Playing the flute
Like the whistle, the keyless flute has six finger holes, and plays the scale of D. Producing a sound on the flute is not as simple as the whistle, however, as the embouchure requires a certain amount of work.
Styles of flute playing
The flute is associated with several regions in Ireland: such as the Sligo, Roscommon and Leitrim area, or East Galway. There are several distinct styles of flute playing. The Sligo style is in general quite fast, flowing and ornamented. One great exponent of the Sligo style is Matt Molloy. The Leitrim style is highly rhythmic, less ornamented, and with much use of glottal stops and even tonguing, as in the music of John McKenna. The East Galway style is more relaxed in tempo, and also quite flowing, with many tunes in unusual keys – Paddy Carty, who played in this style, used a fully-keyed wooden flute.
Ornamentation on the flute
The flute makes use of fingered ornamentation such as cuts, rolls and crans. Depending on the player’s individual style, he may also use breathing effects such as glottal stops to a greater or lesser extent as an element of ornamentation.
Following the success of last year’s event, Tradschool will organise intensive Irish music workshops, over 7 days with full board, at the Centre de Vacances les Méliades (south Cantal, between Aveyron and Lozère – the centre of France, with access from Lyon, Clermont-Ferrand, Montpellier, Bordeaux and Paris)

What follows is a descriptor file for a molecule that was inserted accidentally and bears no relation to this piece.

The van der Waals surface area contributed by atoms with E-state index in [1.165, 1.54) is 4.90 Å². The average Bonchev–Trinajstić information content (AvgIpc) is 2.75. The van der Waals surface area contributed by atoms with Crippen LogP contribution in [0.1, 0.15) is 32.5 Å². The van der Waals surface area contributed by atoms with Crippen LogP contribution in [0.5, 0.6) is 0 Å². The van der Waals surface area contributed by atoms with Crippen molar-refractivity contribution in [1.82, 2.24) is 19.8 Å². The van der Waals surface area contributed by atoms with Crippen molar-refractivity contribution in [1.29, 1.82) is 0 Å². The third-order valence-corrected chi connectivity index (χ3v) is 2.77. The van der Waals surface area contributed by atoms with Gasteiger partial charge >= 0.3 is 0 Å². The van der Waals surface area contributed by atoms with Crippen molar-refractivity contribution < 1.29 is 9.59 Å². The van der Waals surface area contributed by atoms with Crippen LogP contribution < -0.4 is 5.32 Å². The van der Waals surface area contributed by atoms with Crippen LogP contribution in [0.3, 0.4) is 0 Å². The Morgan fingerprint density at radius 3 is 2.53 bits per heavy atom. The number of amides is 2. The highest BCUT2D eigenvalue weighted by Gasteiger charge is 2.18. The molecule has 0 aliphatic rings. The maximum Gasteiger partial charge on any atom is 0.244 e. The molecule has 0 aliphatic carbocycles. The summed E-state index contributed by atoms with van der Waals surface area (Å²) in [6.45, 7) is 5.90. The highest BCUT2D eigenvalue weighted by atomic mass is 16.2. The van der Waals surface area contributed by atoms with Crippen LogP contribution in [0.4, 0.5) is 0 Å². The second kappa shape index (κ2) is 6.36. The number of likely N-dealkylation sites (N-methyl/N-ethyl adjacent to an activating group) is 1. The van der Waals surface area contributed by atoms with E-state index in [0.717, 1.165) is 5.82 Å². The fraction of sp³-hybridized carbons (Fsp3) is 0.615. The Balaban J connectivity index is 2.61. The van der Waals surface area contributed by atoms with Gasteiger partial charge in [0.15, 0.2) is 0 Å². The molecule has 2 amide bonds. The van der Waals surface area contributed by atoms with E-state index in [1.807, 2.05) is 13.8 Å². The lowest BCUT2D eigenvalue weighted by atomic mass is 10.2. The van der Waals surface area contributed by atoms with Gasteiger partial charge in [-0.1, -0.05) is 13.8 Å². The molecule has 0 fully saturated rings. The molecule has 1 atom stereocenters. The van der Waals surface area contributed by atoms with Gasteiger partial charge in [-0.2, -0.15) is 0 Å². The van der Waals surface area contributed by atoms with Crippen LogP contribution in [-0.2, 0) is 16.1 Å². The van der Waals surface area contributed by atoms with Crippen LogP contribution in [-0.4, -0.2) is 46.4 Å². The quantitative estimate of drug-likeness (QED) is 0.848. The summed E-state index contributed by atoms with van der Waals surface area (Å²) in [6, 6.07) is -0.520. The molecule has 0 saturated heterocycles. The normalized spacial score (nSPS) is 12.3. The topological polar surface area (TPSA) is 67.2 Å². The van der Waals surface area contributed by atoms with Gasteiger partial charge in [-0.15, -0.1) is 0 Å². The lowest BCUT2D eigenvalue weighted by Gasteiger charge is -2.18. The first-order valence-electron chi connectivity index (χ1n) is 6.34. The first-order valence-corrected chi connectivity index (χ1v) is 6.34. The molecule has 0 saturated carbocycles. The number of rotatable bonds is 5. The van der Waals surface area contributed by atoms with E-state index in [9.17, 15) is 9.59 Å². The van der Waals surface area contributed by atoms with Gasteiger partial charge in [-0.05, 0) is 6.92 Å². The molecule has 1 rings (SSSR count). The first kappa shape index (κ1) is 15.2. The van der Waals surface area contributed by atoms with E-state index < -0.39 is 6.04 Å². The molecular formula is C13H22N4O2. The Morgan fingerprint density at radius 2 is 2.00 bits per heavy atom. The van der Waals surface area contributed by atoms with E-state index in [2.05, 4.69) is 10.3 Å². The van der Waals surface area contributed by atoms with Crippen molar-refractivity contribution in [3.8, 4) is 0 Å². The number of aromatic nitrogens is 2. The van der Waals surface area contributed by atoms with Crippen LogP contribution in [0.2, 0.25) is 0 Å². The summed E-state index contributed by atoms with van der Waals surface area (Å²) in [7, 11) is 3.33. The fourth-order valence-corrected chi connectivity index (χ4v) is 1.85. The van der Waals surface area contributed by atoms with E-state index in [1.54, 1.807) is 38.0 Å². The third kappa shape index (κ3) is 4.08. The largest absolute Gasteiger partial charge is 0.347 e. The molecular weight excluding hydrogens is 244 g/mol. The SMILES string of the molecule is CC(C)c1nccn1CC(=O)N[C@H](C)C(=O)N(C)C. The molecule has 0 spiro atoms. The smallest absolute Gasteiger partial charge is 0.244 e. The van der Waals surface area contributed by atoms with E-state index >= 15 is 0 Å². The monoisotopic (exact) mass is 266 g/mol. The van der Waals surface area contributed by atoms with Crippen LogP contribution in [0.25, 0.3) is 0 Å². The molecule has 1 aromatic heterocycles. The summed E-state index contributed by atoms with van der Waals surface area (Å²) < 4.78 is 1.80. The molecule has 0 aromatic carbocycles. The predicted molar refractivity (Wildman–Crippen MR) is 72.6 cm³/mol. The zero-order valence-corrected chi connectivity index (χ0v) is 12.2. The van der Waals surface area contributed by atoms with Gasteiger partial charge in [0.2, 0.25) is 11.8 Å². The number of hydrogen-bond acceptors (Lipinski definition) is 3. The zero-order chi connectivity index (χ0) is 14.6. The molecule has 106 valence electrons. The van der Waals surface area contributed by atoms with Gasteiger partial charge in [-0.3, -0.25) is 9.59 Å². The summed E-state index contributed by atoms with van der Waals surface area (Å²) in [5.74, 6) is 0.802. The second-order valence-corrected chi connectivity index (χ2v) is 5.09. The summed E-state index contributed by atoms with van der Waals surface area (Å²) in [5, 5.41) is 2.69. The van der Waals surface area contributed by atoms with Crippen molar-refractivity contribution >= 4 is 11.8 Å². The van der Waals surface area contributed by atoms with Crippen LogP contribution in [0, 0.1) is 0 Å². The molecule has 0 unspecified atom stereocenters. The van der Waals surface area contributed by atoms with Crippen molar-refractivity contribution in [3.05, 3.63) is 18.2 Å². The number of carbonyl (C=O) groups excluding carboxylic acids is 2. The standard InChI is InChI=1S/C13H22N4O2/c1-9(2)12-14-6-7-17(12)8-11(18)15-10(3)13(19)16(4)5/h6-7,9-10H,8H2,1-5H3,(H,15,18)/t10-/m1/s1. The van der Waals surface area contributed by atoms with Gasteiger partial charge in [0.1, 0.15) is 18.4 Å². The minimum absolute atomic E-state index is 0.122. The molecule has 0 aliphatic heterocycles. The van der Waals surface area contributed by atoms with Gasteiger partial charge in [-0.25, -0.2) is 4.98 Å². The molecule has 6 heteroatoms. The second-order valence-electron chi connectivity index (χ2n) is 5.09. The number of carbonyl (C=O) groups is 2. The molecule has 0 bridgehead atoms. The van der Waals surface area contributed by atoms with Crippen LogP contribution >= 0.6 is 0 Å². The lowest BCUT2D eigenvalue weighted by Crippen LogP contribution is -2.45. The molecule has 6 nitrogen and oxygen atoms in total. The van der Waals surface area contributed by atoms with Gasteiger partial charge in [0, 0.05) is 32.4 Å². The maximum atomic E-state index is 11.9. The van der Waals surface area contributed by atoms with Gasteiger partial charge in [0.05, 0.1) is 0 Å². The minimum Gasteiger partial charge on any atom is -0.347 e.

Irish Fiddler. Born in London of parents from Co. Sligo, Kevin Burke started playing fiddle at the age of 8. He developed a virtuosic playing style influenced by that of Sligo. He replaced Tommy Peoples in The Bothy Band, and recorded two albums with Michael O’Domhnaill.
Altan is an Irish music group, playing traditional music in the Donegal style. The group was formed in the early 90s, after an album by founding members Frankie Kennedy (Irish flute) and Mairead Ni Mhaonaigh (fiddle), Ceol Aduaidh (“music from the North” in Irish gaelic)
Mary Bergin was born in Dublin in 1949, and started playing the whistle at the age of 9, after hearing Willie Clancy (Uilleann Pipes) in concert. She moved to Spiddal, where she still lives today. She plays with Alec Finn (De Danann) and the group Dordan, and teaches the whistle.
Born in 1932, in Cloonfeighrin, Co Mayo, near the Sligo border, Roger Sherlock started playing on a Clarke whistle. He emigrated to London in 1953, and played with all the big names of that period; he recorded for Raidio Eirinn’s Job of Journeywork, and played with the Dunloe, Hibernian et Thatch Ceili Bands. He returned to live in Ireland in 1996.